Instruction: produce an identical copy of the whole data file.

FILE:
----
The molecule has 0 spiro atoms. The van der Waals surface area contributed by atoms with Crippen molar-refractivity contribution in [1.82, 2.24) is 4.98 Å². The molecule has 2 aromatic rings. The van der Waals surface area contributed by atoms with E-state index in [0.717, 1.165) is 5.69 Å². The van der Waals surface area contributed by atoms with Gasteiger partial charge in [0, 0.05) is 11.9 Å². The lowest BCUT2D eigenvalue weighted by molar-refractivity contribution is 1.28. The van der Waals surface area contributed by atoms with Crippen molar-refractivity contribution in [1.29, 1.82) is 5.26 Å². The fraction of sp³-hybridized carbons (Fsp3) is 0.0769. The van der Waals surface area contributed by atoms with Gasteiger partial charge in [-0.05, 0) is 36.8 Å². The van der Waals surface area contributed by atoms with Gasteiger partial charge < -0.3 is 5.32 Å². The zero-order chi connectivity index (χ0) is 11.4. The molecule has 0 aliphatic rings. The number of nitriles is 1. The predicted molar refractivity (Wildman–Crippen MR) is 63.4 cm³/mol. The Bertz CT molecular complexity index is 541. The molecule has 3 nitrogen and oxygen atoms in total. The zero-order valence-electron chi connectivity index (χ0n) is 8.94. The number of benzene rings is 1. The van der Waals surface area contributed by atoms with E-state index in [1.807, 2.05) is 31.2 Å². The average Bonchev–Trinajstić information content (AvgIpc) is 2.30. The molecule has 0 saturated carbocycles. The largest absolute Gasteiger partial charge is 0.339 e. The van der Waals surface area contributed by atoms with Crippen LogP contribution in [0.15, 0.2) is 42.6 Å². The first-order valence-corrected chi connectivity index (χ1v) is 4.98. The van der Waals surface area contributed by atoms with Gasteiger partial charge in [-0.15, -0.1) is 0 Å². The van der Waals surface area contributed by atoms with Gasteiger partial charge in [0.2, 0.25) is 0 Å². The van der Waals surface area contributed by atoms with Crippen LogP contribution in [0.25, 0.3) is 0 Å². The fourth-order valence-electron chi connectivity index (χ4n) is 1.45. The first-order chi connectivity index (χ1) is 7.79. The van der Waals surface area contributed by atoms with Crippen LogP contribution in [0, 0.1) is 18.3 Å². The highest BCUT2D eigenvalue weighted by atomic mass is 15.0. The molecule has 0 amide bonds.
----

The molecule has 0 spiro atoms. The van der Waals surface area contributed by atoms with Crippen molar-refractivity contribution in [1.82, 2.24) is 4.98 Å². The molecule has 2 aromatic rings. The van der Waals surface area contributed by atoms with E-state index in [0.717, 1.165) is 5.69 Å². The van der Waals surface area contributed by atoms with Gasteiger partial charge in [0, 0.05) is 11.9 Å². The lowest BCUT2D eigenvalue weighted by molar-refractivity contribution is 1.28. The van der Waals surface area contributed by atoms with Crippen molar-refractivity contribution in [1.29, 1.82) is 5.26 Å². The fraction of sp³-hybridized carbons (Fsp3) is 0.0769. The van der Waals surface area contributed by atoms with Gasteiger partial charge in [-0.05, 0) is 36.8 Å². The van der Waals surface area contributed by atoms with Gasteiger partial charge < -0.3 is 5.32 Å². The zero-order chi connectivity index (χ0) is 11.4. The molecule has 0 aliphatic rings. The number of nitriles is 1. The predicted molar refractivity (Wildman–Crippen MR) is 63.4 cm³/mol. The Bertz CT molecular complexity index is 541. The molecule has 3 nitrogen and oxygen atoms in total. The zero-order valence-electron chi connectivity index (χ0n) is 8.94. The number of benzene rings is 1. The van der Waals surface area contributed by atoms with E-state index in [1.807, 2.05) is 31.2 Å². The average Bonchev–Trinajstić information content (AvgIpc) is 2.30. The molecule has 0 saturated carbocycles. The largest absolute Gasteiger partial charge is 0.339 e. The van der Waals surface area contributed by atoms with Crippen LogP contribution in [0.15, 0.2) is 42.6 Å². The first-order valence-corrected chi connectivity index (χ1v) is 4.98. The van der Waals surface area contributed by atoms with Gasteiger partial charge in [-0.15, -0.1) is 0 Å². The van der Waals surface area contributed by atoms with Gasteiger partial charge in [0.2, 0.25) is 0 Å². The van der Waals surface area contributed by atoms with Crippen LogP contribution in [0.25, 0.3) is 0 Å². The fourth-order valence-electron chi connectivity index (χ4n) is 1.45. The first-order chi connectivity index (χ1) is 7.79. The van der Waals surface area contributed by atoms with Crippen LogP contribution in [0, 0.1) is 18.3 Å². The highest BCUT2D eigenvalue weighted by atomic mass is 15.0. The molecule has 0 amide bonds.